# How to split an array into even blocks using JavaScript

Posted by hasjem on Thu, 03 Mar 2022 18:32:42 +0100

Author: Abhilash Kakumanu
Translator: Front-end wit
Source: stackabuse

Have a dream, have dry goods, WeChat Search [Move the World] pays attention to this bowl-brushing wit that was still cleaning in the morning.

This article GitHub https://github.com/qq449245884/xiaozhi Included, there are complete test points, materials and my series of articles for first-line factory interviews.

Arrays are one of the most common structures in JavaScript programming, and that's why it's important to understand their built-in methods.

In this article, we will explore how to split an array into n blocks in JS.

Specifically, there are two main research methods:

1. Using the slice() method and for loop
2. Using the splice() method and the while loop

### Using slice() method to split an array into even blocks

The slice() method is the easiest way to extract or slice an array block:

The slice(start, end) method returns a new array object, which is a shallow copy of the original array determined by begin and end (including begin, excluding end). The original array will not be changed.

Note: Both start and end can be negative integers, which only means they are enumerated from the end of the array. - 1 is the last element of the array, -2 is the second to last, and so on...

So to split a list or array into even blocks, we use the slice() method

```function sliceIntoChunks(arr, chunkSize) {
const res = [];
for (let i = 0; i < arr.length; i += chunkSize) {
const chunk = arr.slice(i, i + chunkSize);
res.push(chunk);
}
return res;
}

const arr = [1, 2, 3, 4, 5, 6, 7, 8, 9, 10];
console.log(sliceIntoChunks(arr, 3));
```

Run result:

```[[ 1, 2, 3 ], [ 4, 5, 6 ], [ 7, 8, 9 ], [ 10 ]]
```

In the code above, we decompose the arr into small blocks of size 3 by traversing the array and slicing it by each chunkSize. In the last iteration, there was only one element left (10), so it formed a block of its own.

### Using the splice() method to split an array into even blocks

Even though the splice() method looks similar to the slice () method, its usage and side effects are quite different. Let's take a closer look:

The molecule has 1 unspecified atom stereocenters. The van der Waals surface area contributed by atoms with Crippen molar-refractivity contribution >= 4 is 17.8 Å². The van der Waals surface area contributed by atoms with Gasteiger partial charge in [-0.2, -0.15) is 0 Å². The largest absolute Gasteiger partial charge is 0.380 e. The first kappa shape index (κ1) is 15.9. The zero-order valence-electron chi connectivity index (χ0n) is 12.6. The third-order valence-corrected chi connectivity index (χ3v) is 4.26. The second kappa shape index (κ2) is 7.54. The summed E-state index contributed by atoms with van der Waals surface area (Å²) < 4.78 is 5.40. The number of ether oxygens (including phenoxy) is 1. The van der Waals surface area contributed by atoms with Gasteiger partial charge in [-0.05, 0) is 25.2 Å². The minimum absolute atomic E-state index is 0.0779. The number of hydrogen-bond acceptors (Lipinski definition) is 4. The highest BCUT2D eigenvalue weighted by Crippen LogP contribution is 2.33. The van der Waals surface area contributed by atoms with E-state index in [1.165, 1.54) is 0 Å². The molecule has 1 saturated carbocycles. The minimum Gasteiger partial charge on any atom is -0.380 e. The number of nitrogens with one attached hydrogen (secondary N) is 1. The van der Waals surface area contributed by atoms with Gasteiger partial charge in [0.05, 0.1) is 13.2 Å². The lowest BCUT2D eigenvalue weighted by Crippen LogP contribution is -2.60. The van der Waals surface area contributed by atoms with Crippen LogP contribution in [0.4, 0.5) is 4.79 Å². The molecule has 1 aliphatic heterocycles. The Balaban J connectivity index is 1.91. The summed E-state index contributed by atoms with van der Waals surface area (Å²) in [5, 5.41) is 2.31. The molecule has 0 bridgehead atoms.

```// splice does two things:
// 1. Delete deleteCount elements starting with startIdx
// 2. Insert the provided new element (newElem1, newElem2...) into myArray, starting with the index startIdx
// The return value of this method is an array containing all deleted elements

myArray.splice(startIdx, deleteCount, newElem1, newElem2...)

let arrTest = [2, 3, 1, 4]
let chunk = arrTest.splice(0,2)
console.log(chunk) // [2, 3]
console.log(arrTest) // [1, 4]
```

We actually understand this through a code sample:

```function spliceIntoChunks(arr, chunkSize) {
const res = [];
while (arr.length > 0) {
const chunk = arr.splice(0, chunkSize);
res.push(chunk);
}
return res;
}

const arr = [1, 2, 3, 4, 5, 6, 7, 8];
console.log(spliceIntoChunks(arr, 2));
```

Run result:

```[ [ 1, 2 ], [ 3, 4 ], [ 5, 6 ], [ 7, 8 ] ]
```

Here, we iterate through the array using a while loop. In each iteration, we splice and add each block to the result array until there are no more elements in the original array (arr.length > 0).

It is important to note that splice() changes the original array. If slice() creates a copy of the original array, no changes will be made to the original array.

### summary

In this article, we introduce several simple methods for splitting lists into blocks in JS. During this process, we learned how to use several built-in array methods, such as slice() and splice().

~That's it. I'm going to brush the bowl. See you next time!

Original: https://stackabuse.com/how-to-split-an-array-into-even-chunks-in-javascript/

## Communication

Have a dream, have dry goods, WeChat Search [Move the World] pays attention to this bowl-brushing wit that was still cleaning in the morning.

This article GitHub https://github.com/qq449245884/xiaozhi Included, there are complete test points, materials and my series of articles for first-line factory interviews.

Topics: Javascript Front-end Vue